Introduction to R programming

Hi there, welcome to week 2 session.

Today we will learn,

  1. Why did I chose R over python
  2. Introduction to R language
  3. Basics of R

Why R over python?

We can choose R or python for data analysis. If you are already familiar with python, you can go with python. But I was newbie in both technologies.

I selected R because of the following reasons.

  • R is object-oriented
  • R is a functional programming language
  • Operator overloading is much easier in R than in Python
  • Parallelism in R has been much further developed than in Python
  • R is designed for statistical analysis
  • R is great for exploratory work
  • R has huge number of packages and readily usable tests that often provide you with the necessary tools to get up and running quickly
  • R can even be part of a big data solution

Introduction to R language

R was created by Ross Ihaka and Robert Gentleman at the University of Auckland, New Zealand, and is currently developed by the R Development Core Team, of which Chambers is a member.

As you know, we need an environment to run any program. You need to have r-base to run R programs.

You can download r-base by following below links.

For Windows machine, click here

For mac OSX machine, click here 

For Linux  machine, click here

(if any of the link is broken, get the r-base from cran website)

Now we have r-base. We can start coding! But we always prefer to work with IDEs than working on command line. Even R has a beautiful IDE called RStudio.

RStudio is an open source IDE. You can download it from their website. Here is the link.

Basics of R

Hope you have installed r-base and RStudio on your machine. Now launch RStudio or r-base interface.

After R is started, there is a console awaiting for input. At the prompt (>), you can enter numbers and perform calculations.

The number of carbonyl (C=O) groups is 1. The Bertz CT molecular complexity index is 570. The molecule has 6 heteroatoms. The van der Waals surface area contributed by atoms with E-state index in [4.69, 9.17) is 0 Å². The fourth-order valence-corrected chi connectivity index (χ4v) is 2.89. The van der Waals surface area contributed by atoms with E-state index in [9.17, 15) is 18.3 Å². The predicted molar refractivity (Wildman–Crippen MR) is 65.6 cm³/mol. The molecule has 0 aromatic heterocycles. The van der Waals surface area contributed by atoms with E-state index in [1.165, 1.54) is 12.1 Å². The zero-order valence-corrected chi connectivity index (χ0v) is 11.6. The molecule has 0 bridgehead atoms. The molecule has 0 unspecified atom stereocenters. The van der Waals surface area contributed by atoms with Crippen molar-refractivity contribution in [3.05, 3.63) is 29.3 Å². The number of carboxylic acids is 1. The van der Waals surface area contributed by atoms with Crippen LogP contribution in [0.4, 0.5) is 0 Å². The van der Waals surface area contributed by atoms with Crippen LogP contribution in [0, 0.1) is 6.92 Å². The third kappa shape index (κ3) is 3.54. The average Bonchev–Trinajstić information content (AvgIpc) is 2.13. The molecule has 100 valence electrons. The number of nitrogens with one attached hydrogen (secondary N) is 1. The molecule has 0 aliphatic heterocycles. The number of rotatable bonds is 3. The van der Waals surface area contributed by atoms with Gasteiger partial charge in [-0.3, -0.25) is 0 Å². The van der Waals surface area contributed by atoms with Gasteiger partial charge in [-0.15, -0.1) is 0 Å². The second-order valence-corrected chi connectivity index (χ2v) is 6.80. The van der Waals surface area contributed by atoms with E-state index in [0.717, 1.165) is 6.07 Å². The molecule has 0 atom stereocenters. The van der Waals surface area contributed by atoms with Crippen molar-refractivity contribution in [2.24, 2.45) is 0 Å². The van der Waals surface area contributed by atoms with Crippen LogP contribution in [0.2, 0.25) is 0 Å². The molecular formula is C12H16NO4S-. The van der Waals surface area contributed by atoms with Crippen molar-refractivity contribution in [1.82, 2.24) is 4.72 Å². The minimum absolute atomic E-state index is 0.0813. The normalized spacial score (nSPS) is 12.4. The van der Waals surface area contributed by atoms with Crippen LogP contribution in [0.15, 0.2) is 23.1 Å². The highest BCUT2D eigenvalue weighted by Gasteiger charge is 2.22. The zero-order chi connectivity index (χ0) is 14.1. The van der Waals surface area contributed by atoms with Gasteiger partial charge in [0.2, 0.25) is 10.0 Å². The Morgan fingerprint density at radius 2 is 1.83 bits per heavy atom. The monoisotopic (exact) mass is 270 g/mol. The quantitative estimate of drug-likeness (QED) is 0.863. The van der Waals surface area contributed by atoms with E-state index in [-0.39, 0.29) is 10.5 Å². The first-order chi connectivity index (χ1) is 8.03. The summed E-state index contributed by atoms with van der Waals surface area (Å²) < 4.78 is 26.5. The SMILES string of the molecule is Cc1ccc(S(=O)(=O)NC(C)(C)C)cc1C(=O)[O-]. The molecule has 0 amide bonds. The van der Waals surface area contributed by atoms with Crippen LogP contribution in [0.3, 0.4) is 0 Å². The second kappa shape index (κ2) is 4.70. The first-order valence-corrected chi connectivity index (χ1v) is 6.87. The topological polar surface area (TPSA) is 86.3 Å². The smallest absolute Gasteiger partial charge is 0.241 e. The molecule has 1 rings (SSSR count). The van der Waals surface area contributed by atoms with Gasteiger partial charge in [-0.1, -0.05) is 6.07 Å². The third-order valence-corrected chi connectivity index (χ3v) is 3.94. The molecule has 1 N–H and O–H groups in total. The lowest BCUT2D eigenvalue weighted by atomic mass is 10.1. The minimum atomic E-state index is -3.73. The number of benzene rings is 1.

eg:

 > 1 + 2 

output:
[1] 3 

Variable assignment

We assign values to variables with the assignment operator “=”. Just typing the variable by itself at the prompt will print out the value. We should note that another form of assignment operator “<-” is also in use. I prefer using “<-” operator, for no specific reason!

eg:

> x = 1
> x 

output:
[1] 1 

 

Comments

All text after the pound sign “#” within the same line is considered as a comment.

eg:

> 1 + 1      # this is a comment 

output:

[1] 2

Functions

R functions are invoked by its name, then followed by the parenthesis, and zero or more arguments. The following apply the function c to combine three numeric values into a vector.

eg:

> c(1, 2, 3) 

output:

[1] 1 2 3 

Extension Package

Sometimes we need additional functionality beyond those offered by the core R library. In order to install an extension package, you should invoke the install.packages function at the prompt and follow the instruction.

eg:

> install.packages(“package_name”) 

Getting Help

R provides extensive documentation. For example, entering ?c or help(c) at the prompt gives documentation of the function c in R.

eg:

> help(c) 

If you are not sure about the name of the function you are looking for, you can perform a fuzzy search with the apropos function.

eg:

> apropos(“can”)

output:

[1] “.rs.scanFiles” “canCoerce”     “cancor”        “scan”          “volcano”

I will be writing about Sentiment analysis of twitter and WhatsApp data in the next post.

Thanks for visiting my blog. I always love to hear constructive feedback. Please give your feedback in the comment section below or write to me personally here.

 

Reference:

https://cran.r-project.org/doc/manuals/R-intro.pdf

https://www.datacamp.com/courses/free-introduction-to-r

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